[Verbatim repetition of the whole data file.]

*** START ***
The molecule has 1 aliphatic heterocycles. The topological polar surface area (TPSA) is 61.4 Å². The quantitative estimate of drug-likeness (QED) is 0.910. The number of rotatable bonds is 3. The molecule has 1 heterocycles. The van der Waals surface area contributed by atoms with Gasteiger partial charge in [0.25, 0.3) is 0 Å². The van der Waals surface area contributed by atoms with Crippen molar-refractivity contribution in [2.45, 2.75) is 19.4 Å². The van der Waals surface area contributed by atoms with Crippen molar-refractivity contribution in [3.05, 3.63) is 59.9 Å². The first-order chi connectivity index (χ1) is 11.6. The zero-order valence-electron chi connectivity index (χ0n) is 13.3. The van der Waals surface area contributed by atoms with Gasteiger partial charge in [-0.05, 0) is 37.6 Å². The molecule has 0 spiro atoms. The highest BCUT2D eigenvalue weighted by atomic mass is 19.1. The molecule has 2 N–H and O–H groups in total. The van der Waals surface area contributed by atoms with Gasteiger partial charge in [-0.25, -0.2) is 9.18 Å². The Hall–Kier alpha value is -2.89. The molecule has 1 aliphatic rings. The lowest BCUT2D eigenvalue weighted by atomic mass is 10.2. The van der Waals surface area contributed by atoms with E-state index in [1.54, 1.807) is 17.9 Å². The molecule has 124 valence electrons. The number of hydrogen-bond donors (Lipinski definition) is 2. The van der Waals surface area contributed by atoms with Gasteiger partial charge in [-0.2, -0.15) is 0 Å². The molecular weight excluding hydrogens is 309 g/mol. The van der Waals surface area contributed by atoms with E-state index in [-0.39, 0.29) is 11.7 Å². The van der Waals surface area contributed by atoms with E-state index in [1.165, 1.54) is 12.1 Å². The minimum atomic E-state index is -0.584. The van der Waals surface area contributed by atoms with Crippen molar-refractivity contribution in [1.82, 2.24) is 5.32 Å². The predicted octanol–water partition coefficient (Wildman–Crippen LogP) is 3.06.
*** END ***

The molecule has 1 aliphatic heterocycles. The topological polar surface area (TPSA) is 61.4 Å². The quantitative estimate of drug-likeness (QED) is 0.910. The number of rotatable bonds is 3. The molecule has 1 heterocycles. The van der Waals surface area contributed by atoms with Gasteiger partial charge in [0.25, 0.3) is 0 Å². The van der Waals surface area contributed by atoms with Crippen molar-refractivity contribution in [2.45, 2.75) is 19.4 Å². The van der Waals surface area contributed by atoms with Crippen molar-refractivity contribution in [3.05, 3.63) is 59.9 Å². The first-order chi connectivity index (χ1) is 11.6. The zero-order valence-electron chi connectivity index (χ0n) is 13.3. The van der Waals surface area contributed by atoms with Gasteiger partial charge in [-0.05, 0) is 37.6 Å². The molecule has 0 spiro atoms. The highest BCUT2D eigenvalue weighted by atomic mass is 19.1. The molecule has 2 N–H and O–H groups in total. The van der Waals surface area contributed by atoms with Gasteiger partial charge in [-0.25, -0.2) is 9.18 Å². The Hall–Kier alpha value is -2.89. The molecule has 1 aliphatic rings. The lowest BCUT2D eigenvalue weighted by atomic mass is 10.2. The van der Waals surface area contributed by atoms with E-state index in [1.54, 1.807) is 17.9 Å². The molecule has 124 valence electrons. The number of hydrogen-bond donors (Lipinski definition) is 2. The van der Waals surface area contributed by atoms with Gasteiger partial charge in [-0.2, -0.15) is 0 Å². The molecular weight excluding hydrogens is 309 g/mol. The van der Waals surface area contributed by atoms with E-state index in [-0.39, 0.29) is 11.7 Å². The van der Waals surface area contributed by atoms with E-state index in [1.165, 1.54) is 12.1 Å². The minimum atomic E-state index is -0.584. The van der Waals surface area contributed by atoms with Crippen molar-refractivity contribution in [1.82, 2.24) is 5.32 Å². The predicted octanol–water partition coefficient (Wildman–Crippen LogP) is 3.06.